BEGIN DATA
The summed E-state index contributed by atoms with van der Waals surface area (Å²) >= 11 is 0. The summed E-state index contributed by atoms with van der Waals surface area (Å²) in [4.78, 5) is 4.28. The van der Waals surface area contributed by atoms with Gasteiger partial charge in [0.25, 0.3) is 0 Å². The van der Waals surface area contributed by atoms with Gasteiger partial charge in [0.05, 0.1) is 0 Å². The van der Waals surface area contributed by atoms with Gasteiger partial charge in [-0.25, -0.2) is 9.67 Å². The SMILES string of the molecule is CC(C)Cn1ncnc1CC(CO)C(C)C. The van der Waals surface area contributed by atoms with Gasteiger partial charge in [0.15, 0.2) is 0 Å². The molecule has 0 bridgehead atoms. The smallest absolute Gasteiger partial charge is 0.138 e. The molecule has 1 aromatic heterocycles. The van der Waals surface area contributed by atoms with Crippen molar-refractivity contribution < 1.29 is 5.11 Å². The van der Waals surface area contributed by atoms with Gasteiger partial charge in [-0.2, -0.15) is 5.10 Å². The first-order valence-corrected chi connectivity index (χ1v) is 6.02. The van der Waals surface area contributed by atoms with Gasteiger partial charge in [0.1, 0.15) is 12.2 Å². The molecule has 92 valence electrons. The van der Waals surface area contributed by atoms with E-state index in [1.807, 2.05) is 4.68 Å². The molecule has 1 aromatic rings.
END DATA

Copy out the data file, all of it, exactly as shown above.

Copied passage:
The summed E-state index contributed by atoms with van der Waals surface area (Å²) >= 11 is 0. The summed E-state index contributed by atoms with van der Waals surface area (Å²) in [4.78, 5) is 4.28. The van der Waals surface area contributed by atoms with Gasteiger partial charge in [0.25, 0.3) is 0 Å². The van der Waals surface area contributed by atoms with Gasteiger partial charge in [0.05, 0.1) is 0 Å². The van der Waals surface area contributed by atoms with Gasteiger partial charge in [-0.25, -0.2) is 9.67 Å². The SMILES string of the molecule is CC(C)Cn1ncnc1CC(CO)C(C)C. The van der Waals surface area contributed by atoms with Gasteiger partial charge in [0.15, 0.2) is 0 Å². The molecule has 0 bridgehead atoms. The smallest absolute Gasteiger partial charge is 0.138 e. The molecule has 1 aromatic heterocycles. The van der Waals surface area contributed by atoms with Crippen molar-refractivity contribution < 1.29 is 5.11 Å². The van der Waals surface area contributed by atoms with Gasteiger partial charge in [-0.2, -0.15) is 5.10 Å². The first-order valence-corrected chi connectivity index (χ1v) is 6.02. The van der Waals surface area contributed by atoms with Gasteiger partial charge in [0.1, 0.15) is 12.2 Å². The molecule has 92 valence electrons. The van der Waals surface area contributed by atoms with E-state index in [1.807, 2.05) is 4.68 Å². The molecule has 1 aromatic rings.